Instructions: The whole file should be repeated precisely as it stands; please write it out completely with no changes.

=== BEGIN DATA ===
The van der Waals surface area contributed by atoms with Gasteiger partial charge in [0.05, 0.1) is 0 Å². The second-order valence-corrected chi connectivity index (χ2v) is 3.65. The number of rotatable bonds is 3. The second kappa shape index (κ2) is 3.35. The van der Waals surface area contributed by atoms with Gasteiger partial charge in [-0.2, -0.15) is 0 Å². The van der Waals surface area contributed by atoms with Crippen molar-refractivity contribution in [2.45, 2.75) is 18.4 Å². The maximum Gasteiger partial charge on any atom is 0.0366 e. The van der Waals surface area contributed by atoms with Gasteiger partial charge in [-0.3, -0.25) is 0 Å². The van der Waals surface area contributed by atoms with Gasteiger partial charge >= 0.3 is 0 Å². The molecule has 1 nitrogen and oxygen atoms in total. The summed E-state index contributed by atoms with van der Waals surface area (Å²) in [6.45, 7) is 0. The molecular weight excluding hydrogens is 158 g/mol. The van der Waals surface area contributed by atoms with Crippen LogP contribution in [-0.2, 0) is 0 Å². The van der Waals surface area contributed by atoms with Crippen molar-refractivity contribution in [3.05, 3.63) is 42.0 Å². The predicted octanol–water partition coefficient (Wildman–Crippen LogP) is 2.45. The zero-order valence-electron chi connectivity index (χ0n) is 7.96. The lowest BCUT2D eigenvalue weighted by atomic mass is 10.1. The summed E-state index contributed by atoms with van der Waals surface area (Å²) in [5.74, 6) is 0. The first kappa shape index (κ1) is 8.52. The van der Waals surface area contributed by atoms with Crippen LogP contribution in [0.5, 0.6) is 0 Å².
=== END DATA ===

The van der Waals surface area contributed by atoms with Gasteiger partial charge in [0.05, 0.1) is 0 Å². The second-order valence-corrected chi connectivity index (χ2v) is 3.65. The number of rotatable bonds is 3. The second kappa shape index (κ2) is 3.35. The van der Waals surface area contributed by atoms with Gasteiger partial charge in [-0.2, -0.15) is 0 Å². The van der Waals surface area contributed by atoms with Crippen molar-refractivity contribution in [2.45, 2.75) is 18.4 Å². The maximum Gasteiger partial charge on any atom is 0.0366 e. The van der Waals surface area contributed by atoms with Gasteiger partial charge in [-0.3, -0.25) is 0 Å². The van der Waals surface area contributed by atoms with Gasteiger partial charge >= 0.3 is 0 Å². The molecule has 1 nitrogen and oxygen atoms in total. The summed E-state index contributed by atoms with van der Waals surface area (Å²) in [6.45, 7) is 0. The molecular weight excluding hydrogens is 158 g/mol. The van der Waals surface area contributed by atoms with Crippen LogP contribution in [-0.2, 0) is 0 Å². The van der Waals surface area contributed by atoms with Crippen molar-refractivity contribution in [3.05, 3.63) is 42.0 Å². The predicted octanol–water partition coefficient (Wildman–Crippen LogP) is 2.45. The zero-order valence-electron chi connectivity index (χ0n) is 7.96. The lowest BCUT2D eigenvalue weighted by atomic mass is 10.1. The summed E-state index contributed by atoms with van der Waals surface area (Å²) in [5.74, 6) is 0. The first kappa shape index (κ1) is 8.52. The van der Waals surface area contributed by atoms with Crippen LogP contribution in [0.5, 0.6) is 0 Å².